Monday, July 24, 2017

Brewers Sliding After Unexpected First Half

At the All-Star break, the Brewers were 50-41 and 5.5 games up in the NL Central, both their high-water marks of the year up to that point.  They even extended that to 11 games over .500 with two wins out of the gate against the lowly Phillies.  But since that day, the Crew has dropped 7 of their last 8, including 1-6 so far on this road trip against two sub-.500 teams.  Couple that with a unfortunately timed hot streak by the Cubs and the two teams are now deadlocked for the division lead.  After spending 3.5 months building a 5.5 game lead, it has completely evaporated in the span of a week.  It doesn't get any easier for them either.  Next up are the Nationals who are a running away with the NL East and yet again a favorite to win the pennant.  Then they return home to face the two teams chasing them - the Cubs and Cardinals.  Then it is off to Tampa Bay and Minnesota who are both right in the thick of the AL Wild Card race.

There are a lot of things you can point to for why the Brewers are in a slide now.  Ryan Braun has been in and out of the lineup and playing through a number of maladies all year.  Junior Guerra and Zach Davies have been nowhere near where they performed a year ago and their best pitcher and hitter - Chase Anderson and Eric Sogard - have been on the DL since June (Sogard was activated on Saturday).  The Brewers were about 6-for-a-million with RISP in Pittsburgh, a problem that has plagued them in years past.  Bullpen explosions caused then 2 games on the road trip and almost a 3rd.  Perhaps it is just the young guys tensing up now that they are actually playing meaningful games, or just the results of an overworked bullpen finally catching up with the team.  Corey Knebel and Jacob Barnes are among the league leaders in appearances, and the team is on pace for 2nd all time in relief innings pitched in a season.

The solution in years past would be for Mr. Attanasio to sign a blank check and hand it to Doug Melvin to get whoever he needed to.  Mark has never been afraid to spend money and go for the kill.  But this year is a little different.  Most experts, fans, and even myself, figured the Brewers were at a minimum another year away from contending, more likely even 2 or 3 years off.  The team performing much better than expected has certainly been fun to watch, but has also thrown a wrench in the carefully laid rebuild plans.  David Stearns is now faced with the difficult decision of either trading away some of the key pieces he has traded for in the last 2 years, or staying the course and perhaps risking losing out on a great opportunity this year.  I think a lot of smart Brewers fans would not want to lose sight of having a competitive team for a 3-5 year window and throw it all away on something that isn't a sure thing.  But on the other hand, playoff opportunities for this franchise are few and far between and I would completely understand wanting to go all in this year.  More than likely there is some middle ground there where a few prospects are "untouchable" but Stearns will be willing to listen on anything that could help this team without mortgaging the future.  I think he is smart enough and not shortsighted to throw away what he has built, but he also has to answer to millions of fans and a hungry owner who will stop at nothing to win.  I certainly don't envy his position and I will be on the edge of my seat for the next week leading up to the trade deadline.  We've been linked from everyone from rental bullpen guys to elite pitchers like Sonny Gray and Justin Verlander, so it will be interesting to see what happens.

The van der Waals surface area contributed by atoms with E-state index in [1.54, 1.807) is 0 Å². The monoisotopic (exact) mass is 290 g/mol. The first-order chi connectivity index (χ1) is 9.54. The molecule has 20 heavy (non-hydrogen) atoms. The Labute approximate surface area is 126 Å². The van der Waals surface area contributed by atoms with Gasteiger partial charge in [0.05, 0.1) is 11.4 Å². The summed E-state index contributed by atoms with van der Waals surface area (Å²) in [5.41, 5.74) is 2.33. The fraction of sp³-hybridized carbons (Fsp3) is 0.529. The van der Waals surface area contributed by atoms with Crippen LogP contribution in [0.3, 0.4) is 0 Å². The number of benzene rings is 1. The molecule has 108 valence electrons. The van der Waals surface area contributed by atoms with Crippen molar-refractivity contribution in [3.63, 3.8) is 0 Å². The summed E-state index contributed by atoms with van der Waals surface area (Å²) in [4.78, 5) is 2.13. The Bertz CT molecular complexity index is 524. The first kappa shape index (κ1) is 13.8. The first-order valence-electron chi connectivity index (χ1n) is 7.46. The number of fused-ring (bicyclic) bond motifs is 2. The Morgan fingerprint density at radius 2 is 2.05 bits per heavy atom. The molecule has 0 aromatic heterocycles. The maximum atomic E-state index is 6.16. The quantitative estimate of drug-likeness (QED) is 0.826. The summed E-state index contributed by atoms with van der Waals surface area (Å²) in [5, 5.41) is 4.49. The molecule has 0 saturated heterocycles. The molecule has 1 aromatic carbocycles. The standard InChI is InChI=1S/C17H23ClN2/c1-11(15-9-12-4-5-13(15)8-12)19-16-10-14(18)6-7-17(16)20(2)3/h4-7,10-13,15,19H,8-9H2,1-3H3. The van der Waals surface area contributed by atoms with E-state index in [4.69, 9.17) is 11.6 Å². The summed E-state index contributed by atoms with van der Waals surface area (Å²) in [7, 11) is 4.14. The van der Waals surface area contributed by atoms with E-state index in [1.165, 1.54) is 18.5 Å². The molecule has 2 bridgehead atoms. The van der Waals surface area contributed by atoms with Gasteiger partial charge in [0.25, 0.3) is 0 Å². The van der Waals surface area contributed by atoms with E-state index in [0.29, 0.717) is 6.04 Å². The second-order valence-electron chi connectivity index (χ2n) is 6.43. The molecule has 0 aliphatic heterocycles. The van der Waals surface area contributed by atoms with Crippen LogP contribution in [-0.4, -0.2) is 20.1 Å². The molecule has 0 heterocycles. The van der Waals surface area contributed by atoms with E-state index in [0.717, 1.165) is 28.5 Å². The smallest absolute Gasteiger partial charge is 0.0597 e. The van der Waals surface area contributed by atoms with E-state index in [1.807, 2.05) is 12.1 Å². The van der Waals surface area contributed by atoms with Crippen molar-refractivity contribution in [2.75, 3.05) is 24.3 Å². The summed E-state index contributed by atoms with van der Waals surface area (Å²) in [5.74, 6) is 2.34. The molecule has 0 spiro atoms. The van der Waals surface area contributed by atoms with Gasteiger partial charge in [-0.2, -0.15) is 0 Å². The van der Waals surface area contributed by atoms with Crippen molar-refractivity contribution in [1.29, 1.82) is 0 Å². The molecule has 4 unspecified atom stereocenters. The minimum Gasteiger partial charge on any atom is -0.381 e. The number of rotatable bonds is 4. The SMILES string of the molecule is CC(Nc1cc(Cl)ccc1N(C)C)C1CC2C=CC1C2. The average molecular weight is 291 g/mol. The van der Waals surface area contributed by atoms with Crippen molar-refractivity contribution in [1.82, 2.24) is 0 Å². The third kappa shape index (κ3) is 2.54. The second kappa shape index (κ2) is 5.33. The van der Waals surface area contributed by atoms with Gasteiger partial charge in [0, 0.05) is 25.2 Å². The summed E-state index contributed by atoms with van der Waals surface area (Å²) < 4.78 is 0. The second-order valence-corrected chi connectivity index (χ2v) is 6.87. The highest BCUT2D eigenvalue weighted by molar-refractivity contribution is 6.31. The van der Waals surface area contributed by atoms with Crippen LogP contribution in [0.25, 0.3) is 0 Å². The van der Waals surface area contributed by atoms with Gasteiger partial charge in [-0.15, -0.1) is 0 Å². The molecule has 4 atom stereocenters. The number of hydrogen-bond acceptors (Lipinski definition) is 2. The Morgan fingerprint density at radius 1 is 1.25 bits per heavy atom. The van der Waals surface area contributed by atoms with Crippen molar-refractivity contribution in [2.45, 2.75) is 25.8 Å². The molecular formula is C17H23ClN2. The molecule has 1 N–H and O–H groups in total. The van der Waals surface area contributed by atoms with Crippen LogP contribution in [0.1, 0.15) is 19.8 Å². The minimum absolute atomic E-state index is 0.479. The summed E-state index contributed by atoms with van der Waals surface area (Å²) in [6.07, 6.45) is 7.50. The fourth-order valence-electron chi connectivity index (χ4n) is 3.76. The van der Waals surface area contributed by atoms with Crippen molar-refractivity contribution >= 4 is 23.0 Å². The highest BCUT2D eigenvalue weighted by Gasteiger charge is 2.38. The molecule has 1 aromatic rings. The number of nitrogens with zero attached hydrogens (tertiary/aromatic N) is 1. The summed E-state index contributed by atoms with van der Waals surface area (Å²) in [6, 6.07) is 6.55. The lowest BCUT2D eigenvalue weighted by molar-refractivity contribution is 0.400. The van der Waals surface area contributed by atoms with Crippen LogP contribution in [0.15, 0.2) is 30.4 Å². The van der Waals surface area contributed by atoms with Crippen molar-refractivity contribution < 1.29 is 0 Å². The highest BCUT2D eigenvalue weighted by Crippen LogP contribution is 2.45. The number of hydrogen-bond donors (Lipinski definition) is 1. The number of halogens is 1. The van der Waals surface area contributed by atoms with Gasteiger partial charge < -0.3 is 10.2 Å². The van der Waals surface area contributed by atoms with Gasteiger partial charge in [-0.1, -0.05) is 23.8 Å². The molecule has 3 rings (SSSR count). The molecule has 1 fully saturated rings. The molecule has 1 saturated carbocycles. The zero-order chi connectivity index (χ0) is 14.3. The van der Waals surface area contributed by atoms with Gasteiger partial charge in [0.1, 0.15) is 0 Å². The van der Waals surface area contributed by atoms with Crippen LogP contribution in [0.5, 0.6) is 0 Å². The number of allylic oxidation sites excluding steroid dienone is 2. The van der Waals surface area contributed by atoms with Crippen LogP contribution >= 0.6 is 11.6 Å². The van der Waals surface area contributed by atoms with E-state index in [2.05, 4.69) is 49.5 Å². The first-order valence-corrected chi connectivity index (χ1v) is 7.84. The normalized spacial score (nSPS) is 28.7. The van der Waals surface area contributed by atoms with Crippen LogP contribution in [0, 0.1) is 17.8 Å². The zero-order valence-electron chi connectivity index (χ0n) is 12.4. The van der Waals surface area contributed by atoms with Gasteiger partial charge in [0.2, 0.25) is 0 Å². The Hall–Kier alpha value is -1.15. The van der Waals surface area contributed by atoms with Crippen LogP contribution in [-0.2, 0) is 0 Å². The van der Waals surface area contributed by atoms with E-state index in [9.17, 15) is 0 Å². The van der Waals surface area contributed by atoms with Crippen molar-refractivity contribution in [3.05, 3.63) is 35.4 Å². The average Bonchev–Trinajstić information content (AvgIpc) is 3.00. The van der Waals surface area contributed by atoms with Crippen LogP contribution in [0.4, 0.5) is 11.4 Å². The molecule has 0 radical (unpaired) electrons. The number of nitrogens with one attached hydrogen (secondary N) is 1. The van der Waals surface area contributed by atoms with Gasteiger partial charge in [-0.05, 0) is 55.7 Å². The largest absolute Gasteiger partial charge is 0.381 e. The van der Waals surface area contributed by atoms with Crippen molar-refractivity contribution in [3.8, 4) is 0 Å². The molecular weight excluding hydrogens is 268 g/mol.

Brewers 53-48, --, -4.5 WC (3 @ Nationals, 3 v. Cubs, 3 v. Cardinals)
Reds 41-57, -10.5, -15.0 WC (1 @ Indians, 2 @ Yankees, 4 @ Marlins, 3 @ Pirates)

Twins 49-48, -2.5, -1.0 WC (3 @ Dodgers, 3 @ Athletics, 2 @ Padres)

Erik - 11 (+23 worked)
Peter - 27

Friday, July 14, 2017

Juiced Balls Could be Cause of Homerun Spike

As of the All-Star break, the MLB is on pace to hit over 6,100 homeruns, which would shatter the previous record of 5,693 set in the year 2000.  That is significant for a couple of reasons.  First, 2000 was right in the middle of the so-called "steroid era" of baseball.  Barry Bonds was a year away from breaking the season homerun mark only 2 years earlier, and 4 years away from a season in which he slugged over .800.  The fact that an entire league that is presumably being drug tested more than ever before can still hit that many homeruns would leave one to believe there are other factors at play.  Secondly and perhaps most telling, MLB has been on a sharp upward trend in homeruns since around this time 3 years ago.  Since a lot of teams restock their balls at the break, there is speculation that there was something tweaked in the game ball around that time.

This certainly isn't the first time this has happened in baseball and it certainly isn't a secret either.  There was the famed "dead-ball era" up until the 1920s that was so dramatically different that statistics are often referenced in terms of during or after this time period.  College baseball has changed both their balls and their bats over the past decade.  The change to a metal composite "wood performing bat" reduced homerun totals by so much that it was compensated with a flatter seam ball.  My opinion is that MLB is more ignorant of the situation than trying to hide anything, so more than likely there are several factors at play.  Exit velocity is stat-du-jour these days and they are ever-increasing.  Batters are getting stronger and pitchers are throwing harder every year and that obviously leads to further hit balls - I mean, that's just science.  But if the data of the last 3 years has shown us anything it's that we are perhaps in another golden age of the homerun not seen in 20 years.  There have only been two 50 homerun seasons in the last 10 years and I personally am not opposed to seeing more of them.  It certainly helps the Brewers, who almost always seem to be in the top 5 in longballs.

Read this article on The Ringer for more of the data on the topic.

Brewers 50-41, +5.5 (3 v. Phillies, 4 @ Pirates, 3 @ Phillies)
Reds 39-49, -9.5, -11.5 WC (4 v. Nationals, 3 v. Diamondbacks, 3 v. Marlins)

Twins 45-43, -2.5, -1.0 WC (3 @ Astros, 3 v. Yankees, 3 v. Tigers)

Erik - 10 (+19 worked)

Peter - 25

Saturday, July 1, 2017

Tour 2017: MGM Park

All photos of Biloxi and MGM Park available on Flickr.

Immediately following the last pitch in Montgomery, we got back in the car and made the 3-hour drive down I-65 to Biloxi, which was considerably nicer than the drive through eastern Alabama.  Once we switched over to I-10 West we drove through some beautiful marshland and river basins right and this was around the time Erik awoke from his 2nd nap of the day.  I-110 took us the few miles south to the coast, and an off-ramp that is now completely within the Gulf of Mexico thanks to sea level rise took us right to our hotel.